Last week I spent 5 days in the hospital. It was a great hospital designed for children. In other words, I spent the nights in the hospital with child. A very small child I tend to call Baby Baby.
(I almost broke down to cry when I typed that...I'm great in emergencies but afterward the spigot flows!)
It was hard. It was very, very hard. Hubby had to take 4 nights off work because someone had to stay with the other kids while I stayed in the hospital with the wee one. I had to take 2 days off work (because somehow I thought it was a good idea to go into work after the first night in the hospital...). I missed my kids' baseball games. I got nearly no sleep. Hubby did a great job but was tasked with taking care of the entire home-field all by himself. A few friends jumped in to help with the kiddos and one with a meal, but it was hard. Very, very hard.
Of course, not to go without mention, it was extremely hard to see Baby Baby like that. Tubes and wires and miserableness. Too hard.
Even though it was a major challenge on our family, now that he's ok I started to think how blessed we are. Not only is everyone home and ok now though we had to worry about everything else we did not have to worry about finances. At one point I thought - man - some people in here are thinking about copayments and coinsurance and no insurance.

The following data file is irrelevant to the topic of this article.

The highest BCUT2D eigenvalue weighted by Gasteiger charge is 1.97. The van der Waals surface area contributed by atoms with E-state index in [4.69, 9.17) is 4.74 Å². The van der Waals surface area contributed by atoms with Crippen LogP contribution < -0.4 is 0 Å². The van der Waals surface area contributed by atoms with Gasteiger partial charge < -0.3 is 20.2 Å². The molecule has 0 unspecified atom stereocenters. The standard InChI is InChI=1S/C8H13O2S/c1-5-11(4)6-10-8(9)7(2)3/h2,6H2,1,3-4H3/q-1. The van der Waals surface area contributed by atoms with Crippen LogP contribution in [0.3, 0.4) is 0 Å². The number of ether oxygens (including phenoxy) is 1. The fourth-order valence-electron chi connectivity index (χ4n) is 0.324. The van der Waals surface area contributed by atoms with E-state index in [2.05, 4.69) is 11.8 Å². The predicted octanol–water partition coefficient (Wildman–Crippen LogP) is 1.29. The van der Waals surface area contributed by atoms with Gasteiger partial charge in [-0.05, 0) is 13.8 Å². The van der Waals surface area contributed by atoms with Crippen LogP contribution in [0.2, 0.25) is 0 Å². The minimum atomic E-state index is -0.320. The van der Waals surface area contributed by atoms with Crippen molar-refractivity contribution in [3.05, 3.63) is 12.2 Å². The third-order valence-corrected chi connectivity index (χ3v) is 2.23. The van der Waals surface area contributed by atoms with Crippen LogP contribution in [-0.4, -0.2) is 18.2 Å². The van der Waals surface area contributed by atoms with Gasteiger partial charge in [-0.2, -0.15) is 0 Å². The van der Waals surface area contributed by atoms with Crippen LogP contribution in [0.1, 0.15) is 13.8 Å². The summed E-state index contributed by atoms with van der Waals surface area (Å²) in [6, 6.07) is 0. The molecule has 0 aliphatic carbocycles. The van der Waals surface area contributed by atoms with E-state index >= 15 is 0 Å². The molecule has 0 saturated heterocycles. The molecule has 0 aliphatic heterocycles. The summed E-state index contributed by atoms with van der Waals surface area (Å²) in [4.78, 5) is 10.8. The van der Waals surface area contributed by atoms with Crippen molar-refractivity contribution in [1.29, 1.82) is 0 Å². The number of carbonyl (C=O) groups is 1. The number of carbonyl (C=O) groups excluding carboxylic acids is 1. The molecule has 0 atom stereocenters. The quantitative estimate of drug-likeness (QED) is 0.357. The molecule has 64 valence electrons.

I didn't once have to think about paying for the medical bill.
Foster children receive some form of government provided health care and while I'm generally not supportive of across the board "entitlements" as some people refer to them, medicaid (or some kind of medical care) for foster children is an extremely beneficial and necessary component. We would not be able to foster (certainly not 20 kids so far!) if we had to worry about how to pay for their medical care in case of an emergency like this, especially given the history our kids face that tend to lead them to poorer health or required therapies or delayed preventative care.
Tomorrow I will write more about the tears I face today but I wanted to take the minute to raise awareness of foster care medicaid programs. Look into them. Support them. Make sure your local providers accept medicaid designed for foster children even if they aren't willing to take medicaid for all (I don't blame them). Advocate for these children who otherwise really have no other options. I can't imagine what the bill is for the state for Baby Baby's healthcare but I'm so grateful to the citizens of Texas for stepping up and caring for him and others like him in his (many) hour(s) of need.